|A sense of humus|
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In organic growing, we try to work with nature as much as possible, Recognising the vertical organisation of soils, organic growers try to interfere with this organisation as little as possible. This gives rise to various forms of ˜no-dig™ gardening and the concept of no-inversion tillage.
We say, deep loosening, shallow turning.
Loosening soil means putting tines through the soil to cause slots or cracks, but does not imply turning over. Loosening helps to get air and water into soil and helps soil organisms and plant roots to penetrate into soil.
There are good reasons for cultivating soil, to control weeds or to create a seed bed. Organic growers need to do this too, but they turn soils only shallowly, going just deep enough to accomplish the task at hand, and leaving soil to its natural organisation.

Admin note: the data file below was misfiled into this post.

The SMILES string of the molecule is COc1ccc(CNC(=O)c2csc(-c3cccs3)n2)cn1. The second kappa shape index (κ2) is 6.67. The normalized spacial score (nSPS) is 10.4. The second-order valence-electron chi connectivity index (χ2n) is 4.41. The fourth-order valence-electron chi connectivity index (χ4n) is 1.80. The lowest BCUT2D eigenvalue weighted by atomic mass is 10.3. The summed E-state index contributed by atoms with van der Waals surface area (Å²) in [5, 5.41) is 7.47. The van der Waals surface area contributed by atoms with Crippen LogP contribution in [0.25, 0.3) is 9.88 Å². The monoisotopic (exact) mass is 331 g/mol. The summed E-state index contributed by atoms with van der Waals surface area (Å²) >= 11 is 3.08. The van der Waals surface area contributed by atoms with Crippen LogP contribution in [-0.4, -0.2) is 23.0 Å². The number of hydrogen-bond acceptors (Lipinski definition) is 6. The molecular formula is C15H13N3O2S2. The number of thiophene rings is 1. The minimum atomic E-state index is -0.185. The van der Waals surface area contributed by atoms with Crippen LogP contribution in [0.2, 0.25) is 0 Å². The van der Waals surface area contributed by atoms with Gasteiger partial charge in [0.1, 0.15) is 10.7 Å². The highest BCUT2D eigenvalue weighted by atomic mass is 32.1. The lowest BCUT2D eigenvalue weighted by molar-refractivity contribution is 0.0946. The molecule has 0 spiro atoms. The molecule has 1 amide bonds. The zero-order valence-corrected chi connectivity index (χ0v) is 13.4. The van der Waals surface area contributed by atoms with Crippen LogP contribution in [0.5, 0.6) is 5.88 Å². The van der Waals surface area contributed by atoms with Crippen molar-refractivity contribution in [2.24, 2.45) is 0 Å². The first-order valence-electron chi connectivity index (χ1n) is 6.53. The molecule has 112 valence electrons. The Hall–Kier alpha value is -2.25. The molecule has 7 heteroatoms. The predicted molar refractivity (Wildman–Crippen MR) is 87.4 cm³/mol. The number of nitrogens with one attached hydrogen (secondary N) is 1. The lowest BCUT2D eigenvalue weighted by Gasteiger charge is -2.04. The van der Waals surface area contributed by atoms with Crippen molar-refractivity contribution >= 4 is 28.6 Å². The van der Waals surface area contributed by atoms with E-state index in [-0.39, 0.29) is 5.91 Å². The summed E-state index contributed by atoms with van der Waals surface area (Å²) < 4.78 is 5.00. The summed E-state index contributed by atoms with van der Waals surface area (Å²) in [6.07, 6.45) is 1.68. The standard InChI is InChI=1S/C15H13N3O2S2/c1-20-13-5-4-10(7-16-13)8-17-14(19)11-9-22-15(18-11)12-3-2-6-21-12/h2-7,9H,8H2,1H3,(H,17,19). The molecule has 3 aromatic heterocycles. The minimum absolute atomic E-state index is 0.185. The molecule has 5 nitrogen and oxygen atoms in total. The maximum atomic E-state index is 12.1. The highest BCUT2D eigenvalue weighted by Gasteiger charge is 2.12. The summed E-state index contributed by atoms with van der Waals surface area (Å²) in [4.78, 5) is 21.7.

Generally organic matter (compost and raw organic material) do not need to be dug in, but can be left on the surface and covered with a mulch layer, or just lightly scratched into the surface.
Nature has created this thin soil layer all over the world. That shallow layer has to do a lot of work, to produce plants which become food and produce oxygen. Soils store and use carbon, oxygen, sulphur and many other nutrients and are a vital part of the cycling of these nutrients in the ecosystem. It is only a very thin, fragile layer to do all this work - best that we work with soils, and encourage them to remain organised the way they need to be.
Nature does know best.